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Managing Model Complexity

Architecture , Model-Based Engineering No Comments »

By Julien Delange
Member of the Technical Staff
Software Solutions Division

Julien Delange Over the years, software architects and developers have designed many methods and metrics to evaluate software complexity and its impact on quality attributes, such as maintainability, quality, and performance. Existing studies and experiences have shown that highly complex systems are harder to understand, maintain, and upgrade. Managing software complexity is therefore useful, especially for software that must be maintained for many years. To generate the complexity metrics, tools extract applicable data—such as source lines of code, cohesion, coupling, and more—from binary or source code to analyze the software and report its complexity and quality. Several tools support these techniques and help stakeholders manage the evolution of system development, provide quality improvements, prevent lack of cohesion, and perform other tasks. To date, such approaches have been successfully used in many projects, but as system development moves toward model-based engineering, these methods, metrics, and tools might not be sufficient to manage model complexity. This blog post details the state of the art for reporting model complexity and introduces research underway at the SEI in this area.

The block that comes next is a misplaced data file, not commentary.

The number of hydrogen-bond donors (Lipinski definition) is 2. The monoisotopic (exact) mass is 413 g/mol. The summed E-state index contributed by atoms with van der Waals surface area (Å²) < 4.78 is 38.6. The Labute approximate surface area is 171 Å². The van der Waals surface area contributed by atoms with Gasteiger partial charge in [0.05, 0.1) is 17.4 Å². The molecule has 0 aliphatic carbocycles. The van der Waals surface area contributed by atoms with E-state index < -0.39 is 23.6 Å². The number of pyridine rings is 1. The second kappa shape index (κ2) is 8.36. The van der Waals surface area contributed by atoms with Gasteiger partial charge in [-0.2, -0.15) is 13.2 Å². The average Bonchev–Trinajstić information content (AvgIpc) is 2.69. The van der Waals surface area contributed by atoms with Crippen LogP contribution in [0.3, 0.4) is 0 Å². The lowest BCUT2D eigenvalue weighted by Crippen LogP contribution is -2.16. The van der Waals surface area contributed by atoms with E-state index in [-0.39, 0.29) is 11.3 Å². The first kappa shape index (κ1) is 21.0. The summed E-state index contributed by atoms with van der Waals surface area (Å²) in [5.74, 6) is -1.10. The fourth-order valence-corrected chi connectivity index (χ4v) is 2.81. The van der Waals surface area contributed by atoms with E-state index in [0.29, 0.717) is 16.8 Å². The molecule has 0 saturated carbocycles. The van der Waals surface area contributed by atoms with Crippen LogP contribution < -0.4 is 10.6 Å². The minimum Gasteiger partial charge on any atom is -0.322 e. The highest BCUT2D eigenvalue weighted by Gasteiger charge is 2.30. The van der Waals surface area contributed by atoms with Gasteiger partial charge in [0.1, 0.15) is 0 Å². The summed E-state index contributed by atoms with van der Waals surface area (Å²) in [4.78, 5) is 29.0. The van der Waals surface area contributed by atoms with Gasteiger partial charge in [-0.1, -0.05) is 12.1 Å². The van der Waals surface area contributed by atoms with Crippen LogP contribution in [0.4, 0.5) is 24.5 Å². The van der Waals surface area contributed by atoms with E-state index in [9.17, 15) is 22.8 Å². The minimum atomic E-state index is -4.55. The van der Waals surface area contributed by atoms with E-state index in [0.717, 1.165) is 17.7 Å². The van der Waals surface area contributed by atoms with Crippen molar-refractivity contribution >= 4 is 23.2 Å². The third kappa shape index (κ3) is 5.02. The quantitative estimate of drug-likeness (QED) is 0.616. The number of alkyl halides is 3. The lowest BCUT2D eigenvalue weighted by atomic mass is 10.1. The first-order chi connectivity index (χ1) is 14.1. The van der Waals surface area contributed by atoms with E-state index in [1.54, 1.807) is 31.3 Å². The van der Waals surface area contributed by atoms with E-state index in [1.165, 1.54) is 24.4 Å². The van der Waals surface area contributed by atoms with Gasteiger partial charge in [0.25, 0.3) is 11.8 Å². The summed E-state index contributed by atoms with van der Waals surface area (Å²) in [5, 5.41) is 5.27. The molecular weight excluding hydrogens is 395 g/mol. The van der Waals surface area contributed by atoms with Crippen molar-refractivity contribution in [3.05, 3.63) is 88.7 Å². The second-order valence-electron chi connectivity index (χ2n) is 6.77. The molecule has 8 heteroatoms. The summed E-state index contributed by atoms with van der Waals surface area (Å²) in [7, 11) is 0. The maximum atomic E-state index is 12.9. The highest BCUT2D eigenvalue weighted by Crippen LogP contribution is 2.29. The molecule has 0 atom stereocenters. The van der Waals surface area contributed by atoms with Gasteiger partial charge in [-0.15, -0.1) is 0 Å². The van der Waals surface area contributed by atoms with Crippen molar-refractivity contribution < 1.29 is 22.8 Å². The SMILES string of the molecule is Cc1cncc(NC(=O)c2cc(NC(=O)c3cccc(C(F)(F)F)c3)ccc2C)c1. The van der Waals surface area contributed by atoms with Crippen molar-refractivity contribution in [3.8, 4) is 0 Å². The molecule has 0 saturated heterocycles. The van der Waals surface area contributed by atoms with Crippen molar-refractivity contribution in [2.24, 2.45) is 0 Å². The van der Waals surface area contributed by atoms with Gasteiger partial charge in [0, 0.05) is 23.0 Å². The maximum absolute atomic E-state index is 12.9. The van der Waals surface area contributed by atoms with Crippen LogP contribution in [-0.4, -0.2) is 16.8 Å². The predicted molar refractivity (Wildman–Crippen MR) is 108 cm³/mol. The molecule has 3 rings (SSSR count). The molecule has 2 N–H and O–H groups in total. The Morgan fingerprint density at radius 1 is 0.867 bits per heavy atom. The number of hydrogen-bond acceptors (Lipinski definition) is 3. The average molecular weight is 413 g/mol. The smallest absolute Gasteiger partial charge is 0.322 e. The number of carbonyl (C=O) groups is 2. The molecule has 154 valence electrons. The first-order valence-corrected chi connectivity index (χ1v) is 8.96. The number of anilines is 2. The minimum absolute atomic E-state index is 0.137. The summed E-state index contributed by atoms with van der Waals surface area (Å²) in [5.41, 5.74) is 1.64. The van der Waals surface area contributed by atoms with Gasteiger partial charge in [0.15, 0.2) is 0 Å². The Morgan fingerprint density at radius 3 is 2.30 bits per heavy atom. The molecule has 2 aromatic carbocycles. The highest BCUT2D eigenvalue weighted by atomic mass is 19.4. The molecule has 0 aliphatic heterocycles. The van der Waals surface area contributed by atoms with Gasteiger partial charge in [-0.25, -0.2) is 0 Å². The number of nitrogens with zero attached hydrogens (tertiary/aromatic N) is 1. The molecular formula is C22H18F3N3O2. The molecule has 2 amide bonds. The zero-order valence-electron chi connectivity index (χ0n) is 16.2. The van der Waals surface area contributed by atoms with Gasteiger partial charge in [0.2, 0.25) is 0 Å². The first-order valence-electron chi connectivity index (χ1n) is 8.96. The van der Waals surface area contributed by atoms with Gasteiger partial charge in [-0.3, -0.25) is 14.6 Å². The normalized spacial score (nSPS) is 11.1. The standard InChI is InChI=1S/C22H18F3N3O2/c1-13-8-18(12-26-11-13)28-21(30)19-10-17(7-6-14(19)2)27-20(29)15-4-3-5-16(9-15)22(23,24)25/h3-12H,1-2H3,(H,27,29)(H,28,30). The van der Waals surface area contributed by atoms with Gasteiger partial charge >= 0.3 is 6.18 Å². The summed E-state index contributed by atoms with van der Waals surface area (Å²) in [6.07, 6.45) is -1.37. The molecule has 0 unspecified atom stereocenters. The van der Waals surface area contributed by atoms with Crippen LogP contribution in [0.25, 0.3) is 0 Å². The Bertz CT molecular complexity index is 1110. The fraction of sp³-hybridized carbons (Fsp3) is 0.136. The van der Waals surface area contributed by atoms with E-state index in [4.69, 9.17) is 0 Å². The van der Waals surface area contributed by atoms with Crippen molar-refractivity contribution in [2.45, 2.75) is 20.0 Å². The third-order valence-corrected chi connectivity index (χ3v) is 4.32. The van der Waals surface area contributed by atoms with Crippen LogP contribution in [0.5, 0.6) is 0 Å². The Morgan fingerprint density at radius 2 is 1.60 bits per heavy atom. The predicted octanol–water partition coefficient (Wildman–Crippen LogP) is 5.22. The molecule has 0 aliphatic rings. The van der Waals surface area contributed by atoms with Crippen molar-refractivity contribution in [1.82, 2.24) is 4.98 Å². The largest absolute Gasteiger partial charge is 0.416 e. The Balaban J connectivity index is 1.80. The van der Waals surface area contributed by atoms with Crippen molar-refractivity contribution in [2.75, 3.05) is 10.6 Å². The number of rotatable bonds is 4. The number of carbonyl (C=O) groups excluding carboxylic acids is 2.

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Code Generation with AADL: A State-of-the-Art Report

Architecture , Architecture Analysis & Design Language (AADL) No Comments »

By Julien Delange 
Member of the Technical Staff
Software Solutions Division

Dr. Julien DelangeGiven that up to 70 percent of system errors are introduced during the design phase, stakeholders need a modeling language that will ensure both requirements enforcement during the development process and the correct implementation of these requirements. Previous work demonstrates that using the Architecture Analysis & Design Language (AADL) early in the development process not only helps detect design errors before implementation, but also supports implementation efforts and produces high-quality code. Our latest blog posts anda recent webinar have shown how AADL can identify potential design errors and avoid propagating them through the development process. Verified specifications, however, are still implemented manually. This manual process is labor intensive and error prone, and it introduces errors that might break previously verified assumptions and requirements. For these reasons, code production should be automated to preserve system specifications throughout the development process. This blog post summarizes different perspectives on research related to code generation from architecture models.